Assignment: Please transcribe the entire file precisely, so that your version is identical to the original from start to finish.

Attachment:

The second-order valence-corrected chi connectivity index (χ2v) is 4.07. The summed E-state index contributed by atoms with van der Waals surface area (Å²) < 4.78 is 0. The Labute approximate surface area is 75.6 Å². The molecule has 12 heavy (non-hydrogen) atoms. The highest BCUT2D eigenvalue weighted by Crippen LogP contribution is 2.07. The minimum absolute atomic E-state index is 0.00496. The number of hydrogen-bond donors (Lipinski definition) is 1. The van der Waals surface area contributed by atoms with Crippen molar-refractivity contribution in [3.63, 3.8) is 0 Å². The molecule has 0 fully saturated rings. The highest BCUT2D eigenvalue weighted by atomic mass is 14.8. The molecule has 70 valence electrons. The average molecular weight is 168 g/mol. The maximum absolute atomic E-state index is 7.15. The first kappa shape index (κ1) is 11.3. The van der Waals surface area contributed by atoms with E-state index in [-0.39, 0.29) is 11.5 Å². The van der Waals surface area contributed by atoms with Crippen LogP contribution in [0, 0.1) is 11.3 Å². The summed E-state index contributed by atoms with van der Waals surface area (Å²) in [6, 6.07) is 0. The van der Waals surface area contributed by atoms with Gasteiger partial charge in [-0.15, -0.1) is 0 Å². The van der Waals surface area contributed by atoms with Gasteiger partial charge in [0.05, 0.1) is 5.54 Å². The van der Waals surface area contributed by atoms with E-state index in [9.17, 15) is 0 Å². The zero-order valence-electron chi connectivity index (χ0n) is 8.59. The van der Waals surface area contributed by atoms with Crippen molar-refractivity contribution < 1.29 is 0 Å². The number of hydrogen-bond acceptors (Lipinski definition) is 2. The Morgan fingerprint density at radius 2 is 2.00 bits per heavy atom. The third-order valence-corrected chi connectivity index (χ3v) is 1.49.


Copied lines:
The second-order valence-corrected chi connectivity index (χ2v) is 4.07. The summed E-state index contributed by atoms with van der Waals surface area (Å²) < 4.78 is 0. The Labute approximate surface area is 75.6 Å². The molecule has 12 heavy (non-hydrogen) atoms. The highest BCUT2D eigenvalue weighted by Crippen LogP contribution is 2.07. The minimum absolute atomic E-state index is 0.00496. The number of hydrogen-bond donors (Lipinski definition) is 1. The van der Waals surface area contributed by atoms with Crippen molar-refractivity contribution in [3.63, 3.8) is 0 Å². The molecule has 0 fully saturated rings. The highest BCUT2D eigenvalue weighted by atomic mass is 14.8. The molecule has 70 valence electrons. The average molecular weight is 168 g/mol. The maximum absolute atomic E-state index is 7.15. The first kappa shape index (κ1) is 11.3. The van der Waals surface area contributed by atoms with E-state index in [-0.39, 0.29) is 11.5 Å². The van der Waals surface area contributed by atoms with Crippen LogP contribution in [0, 0.1) is 11.3 Å². The summed E-state index contributed by atoms with van der Waals surface area (Å²) in [6, 6.07) is 0. The van der Waals surface area contributed by atoms with Gasteiger partial charge in [-0.15, -0.1) is 0 Å². The van der Waals surface area contributed by atoms with Gasteiger partial charge in [0.05, 0.1) is 5.54 Å². The van der Waals surface area contributed by atoms with E-state index in [9.17, 15) is 0 Å². The zero-order valence-electron chi connectivity index (χ0n) is 8.59. The van der Waals surface area contributed by atoms with Crippen molar-refractivity contribution < 1.29 is 0 Å². The number of hydrogen-bond acceptors (Lipinski definition) is 2. The Morgan fingerprint density at radius 2 is 2.00 bits per heavy atom. The third-order valence-corrected chi connectivity index (χ3v) is 1.49.